The oral law has generally moved in the direction of stringency, but it does cut both ways. For instance, the Torah mandates that every seven years all debts should be cancelled. It also mandates that the community should not allow anyone to be lost in poverty- in other words, the giving of loans will be necessary. In Mishnaic times the Rabbis found that no one was giving loans as the seventh year got closer, knowing that the debts might be forgiven before they would be paid back. Rabbi Hillel, a great Rabbi, instituted the famous prozbul, a legal device where debts would be held by the Rabbinic court itself and thus repayment could still be demanded after the seventh year. R' Hillel's intention was to protect the poor from finding no lenders. Yet there is no denying that in doing so he contradicted a divine law. One could also argue that he aided a process of moral and structural unravelling of Jewish society away from the idealistic society envisioned in the Torah.  

In the New Testament Jesus, that arch-enemy of Rabbinic Judaism (on their side, not his) criticized the burgeoning Talmudic movement in Jewish society on both fronts, both for moral laxity and loopholes and for legalistic stringencies. So this is an old pattern, and one that is endemic to the way that the Oral Law has developed.

What is the solution? I would argue that the solution lies in a kind of "protestant Jewish reformation". Like the best of the Christian reformation this movement should not throw out the wisdom or insights of Rabbinic Judaism. But they should hold to a sola scriptura emphasis which holds honest, scientifically infomed scriptural exegesis as its dominant principle. We live in a time where this is possible like never before. 

I am not arguing against "oral" law (although at this point it might be better to call it "traditional" or "extra-biblical" since it is bound to be predominantly textual in nature). What I am arguing against is the lack of radical ongoing "reformation" (in the protestant sense) in traditional Jewish law. Some of the methods and ideologies with which the Rabbis interpreted the Torah law do not stand up to analysis, yet they are held to be sacred and authoritative, even "God's will" in a way which is ironically quite reminiscent, if anything, of the Catholic Church and the magisterium.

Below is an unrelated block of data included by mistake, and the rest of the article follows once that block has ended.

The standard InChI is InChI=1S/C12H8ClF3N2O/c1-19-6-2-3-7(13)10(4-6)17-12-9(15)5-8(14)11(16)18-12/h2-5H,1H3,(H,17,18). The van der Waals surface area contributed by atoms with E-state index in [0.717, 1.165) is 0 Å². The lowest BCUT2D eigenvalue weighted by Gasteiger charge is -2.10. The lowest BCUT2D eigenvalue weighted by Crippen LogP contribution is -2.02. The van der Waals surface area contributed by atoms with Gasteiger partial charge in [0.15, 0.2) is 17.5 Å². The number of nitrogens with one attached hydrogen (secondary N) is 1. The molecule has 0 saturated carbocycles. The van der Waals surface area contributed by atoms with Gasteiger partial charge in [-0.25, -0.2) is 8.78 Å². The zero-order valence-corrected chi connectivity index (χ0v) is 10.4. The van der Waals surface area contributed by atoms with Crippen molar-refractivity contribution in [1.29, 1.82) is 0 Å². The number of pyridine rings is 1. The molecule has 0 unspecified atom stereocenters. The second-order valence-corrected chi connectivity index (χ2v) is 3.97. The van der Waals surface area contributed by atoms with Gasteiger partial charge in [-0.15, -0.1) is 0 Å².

In the Jewish community the solutions thus far are: 1) the "Catholic" option, represented by Orthodox Judaism. Here the decisions of previous generations and of contemporary Rabbinic courts are considered to have authority which supersedes the written Torah and is divinely guided; 2) the "Anglican" option, represented by Conservative Judaism. Here great respect is given to legal precedent , but theoretically all is open to scrutiny. In practice the degree of "reformation" allowed is quite conservative (more conservative than the Anglicans in fact), meaning that the core precedents and praxis of the oral law are not radically reexamined; 3) the Protestant option allowing for total freedom in interpreting law to the point that the idea of "law" itself is almost absent. This covers the Reformed, Renewal, and Reconstructionist movements. This doesn't mirror historical Protestant movements so much as the most liberal and inchoate forms of Protestantism. 

Something is Missing

Something is missing from this picture. It is a robust, theologically Orthodox, devout and earnest Judaism rooted in an intellectually honest and academically informed engagement with the Torah and Jewish tradition. In the absence of such a communal pursuit those of us who believe that the Torah is divinely revealed and want to know and follow the God if Israel must live a quasi-karaitic existence, which is what I do. 

Now as a messianic Jew I do not believe that my standing before God is dependent on my obedience to the Torah's commandments, or my own righteousness. I am "set free from the law" yet that freedom is toward embodying the Torah, not disregarding it. As a result of this I am both passionately interested in understanding and applying the Torah and free to do so in a non-legalistic manner governed by my conscience as it is illumined by my ongoing growth in submission to the Holy Spirit. 

Baruch Atah Adonai Eloheynu Melech Ha-Olam Asher Natan Lanu Derech Hayeshua baMashiach Yeshua, baruch Hu.